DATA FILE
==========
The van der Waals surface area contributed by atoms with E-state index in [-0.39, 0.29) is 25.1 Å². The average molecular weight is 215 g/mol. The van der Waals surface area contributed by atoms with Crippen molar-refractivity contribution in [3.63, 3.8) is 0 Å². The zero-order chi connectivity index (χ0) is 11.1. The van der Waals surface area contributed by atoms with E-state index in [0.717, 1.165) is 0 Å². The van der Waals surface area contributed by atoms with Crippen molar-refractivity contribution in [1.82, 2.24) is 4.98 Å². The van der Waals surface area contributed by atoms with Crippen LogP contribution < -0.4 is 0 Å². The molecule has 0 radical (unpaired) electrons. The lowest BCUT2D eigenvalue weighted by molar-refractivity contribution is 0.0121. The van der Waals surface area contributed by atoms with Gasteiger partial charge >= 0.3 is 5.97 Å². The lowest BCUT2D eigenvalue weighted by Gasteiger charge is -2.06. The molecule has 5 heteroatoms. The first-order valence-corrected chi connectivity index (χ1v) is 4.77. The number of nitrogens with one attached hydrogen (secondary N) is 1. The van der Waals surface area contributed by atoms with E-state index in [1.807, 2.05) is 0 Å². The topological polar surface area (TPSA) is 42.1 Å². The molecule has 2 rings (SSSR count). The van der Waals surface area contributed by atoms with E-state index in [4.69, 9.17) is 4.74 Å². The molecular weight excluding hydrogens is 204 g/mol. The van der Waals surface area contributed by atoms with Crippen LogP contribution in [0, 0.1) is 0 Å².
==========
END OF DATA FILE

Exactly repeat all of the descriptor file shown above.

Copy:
The van der Waals surface area contributed by atoms with E-state index in [-0.39, 0.29) is 25.1 Å². The average molecular weight is 215 g/mol. The van der Waals surface area contributed by atoms with Crippen molar-refractivity contribution in [3.63, 3.8) is 0 Å². The zero-order chi connectivity index (χ0) is 11.1. The van der Waals surface area contributed by atoms with E-state index in [0.717, 1.165) is 0 Å². The van der Waals surface area contributed by atoms with Crippen molar-refractivity contribution in [1.82, 2.24) is 4.98 Å². The van der Waals surface area contributed by atoms with Crippen LogP contribution < -0.4 is 0 Å². The molecule has 0 radical (unpaired) electrons. The lowest BCUT2D eigenvalue weighted by molar-refractivity contribution is 0.0121. The van der Waals surface area contributed by atoms with Gasteiger partial charge >= 0.3 is 5.97 Å². The lowest BCUT2D eigenvalue weighted by Gasteiger charge is -2.06. The molecule has 5 heteroatoms. The first-order valence-corrected chi connectivity index (χ1v) is 4.77. The number of nitrogens with one attached hydrogen (secondary N) is 1. The van der Waals surface area contributed by atoms with E-state index in [1.807, 2.05) is 0 Å². The topological polar surface area (TPSA) is 42.1 Å². The molecule has 2 rings (SSSR count). The van der Waals surface area contributed by atoms with E-state index in [4.69, 9.17) is 4.74 Å². The molecular weight excluding hydrogens is 204 g/mol. The van der Waals surface area contributed by atoms with Crippen LogP contribution in [0, 0.1) is 0 Å².